Preparing for Your Appointment
We will start by asking about your personal and family history of cancer. It is important to know who in your family had cancer, where their cancer started, and how old they were when they were diagnosed. Based on your personal and family history, we will explain whether or not there might be a genetic risk for cancer in your family. Sometimes genetic testing is recommended, but not always.
We will discuss the possible benefits, drawbacks, and limitations of genetic testing for you. If genetic testing is not recommended, we will talk with you about what cancer screening may make sense for you based on your family history.
If you have been diagnosed with cancer, please be prepared to share what type of cancer you had and how old you were when you were diagnosed. If you were diagnosed and treated outside of UNC, it may be helpful to provide us with medical records that detail the type of cancer you had. Pathology reports can be especially helpful. We are usually able to access these records for people who were diagnosed and/or treated at UNC.
Ask your family about their health history before your appointment. We will ask for information about your children, brothers, sisters, parents, aunts, uncles, nieces, nephews, cousins, and grandparents. It can be helpful to write this information down before your appointment and bring a copy of it with you.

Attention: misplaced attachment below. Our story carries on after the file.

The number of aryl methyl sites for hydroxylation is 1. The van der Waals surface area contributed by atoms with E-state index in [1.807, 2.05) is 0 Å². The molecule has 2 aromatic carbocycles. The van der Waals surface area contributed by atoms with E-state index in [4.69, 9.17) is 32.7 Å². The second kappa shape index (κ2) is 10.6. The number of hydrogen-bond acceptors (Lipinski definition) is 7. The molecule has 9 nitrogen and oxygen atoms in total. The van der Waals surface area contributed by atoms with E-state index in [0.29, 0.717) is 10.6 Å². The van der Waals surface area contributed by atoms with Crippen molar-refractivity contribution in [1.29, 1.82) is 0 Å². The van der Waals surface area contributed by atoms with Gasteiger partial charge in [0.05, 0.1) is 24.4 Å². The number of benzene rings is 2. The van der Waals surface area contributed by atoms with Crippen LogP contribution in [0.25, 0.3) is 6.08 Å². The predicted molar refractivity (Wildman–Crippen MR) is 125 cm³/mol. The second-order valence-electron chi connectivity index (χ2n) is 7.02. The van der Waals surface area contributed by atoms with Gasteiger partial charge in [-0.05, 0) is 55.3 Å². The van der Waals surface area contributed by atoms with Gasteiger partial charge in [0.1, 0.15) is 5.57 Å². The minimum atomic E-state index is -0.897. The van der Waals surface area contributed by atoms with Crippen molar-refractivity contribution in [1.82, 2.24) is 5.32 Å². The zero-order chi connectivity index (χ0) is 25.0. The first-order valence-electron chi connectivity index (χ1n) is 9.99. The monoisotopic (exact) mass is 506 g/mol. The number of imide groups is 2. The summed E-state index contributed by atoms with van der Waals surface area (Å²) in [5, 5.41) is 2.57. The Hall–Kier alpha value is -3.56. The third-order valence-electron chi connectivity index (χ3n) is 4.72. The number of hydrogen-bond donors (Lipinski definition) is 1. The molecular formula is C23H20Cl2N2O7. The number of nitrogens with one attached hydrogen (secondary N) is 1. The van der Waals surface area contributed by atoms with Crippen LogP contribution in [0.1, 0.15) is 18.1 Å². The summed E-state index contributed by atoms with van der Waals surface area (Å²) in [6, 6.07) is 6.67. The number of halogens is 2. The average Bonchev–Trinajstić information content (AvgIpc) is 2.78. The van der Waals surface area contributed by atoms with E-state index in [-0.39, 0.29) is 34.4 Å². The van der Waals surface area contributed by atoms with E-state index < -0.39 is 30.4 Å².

You should collect the following information:
Type of cancer, tumors, or polyps in relatives and what age they were diagnosed. Pathology reports are very helpful if available
Approximate ages of your living relatives
Ages at which relatives died and their cause of death
Your ancestry on both sides of the family (for example: English, African-American, Lumbee, Jewish)
It is also important to ask your relatives if they have had any hereditary cancer genetic testing. Please fax or email a copy of their test results to us before your appointment, or bring a copy with you to your appointment. This will help make sure that you get the best genetic testing. When sending a relative’s results, please make sure to include your name and how you are related to the person who had testing.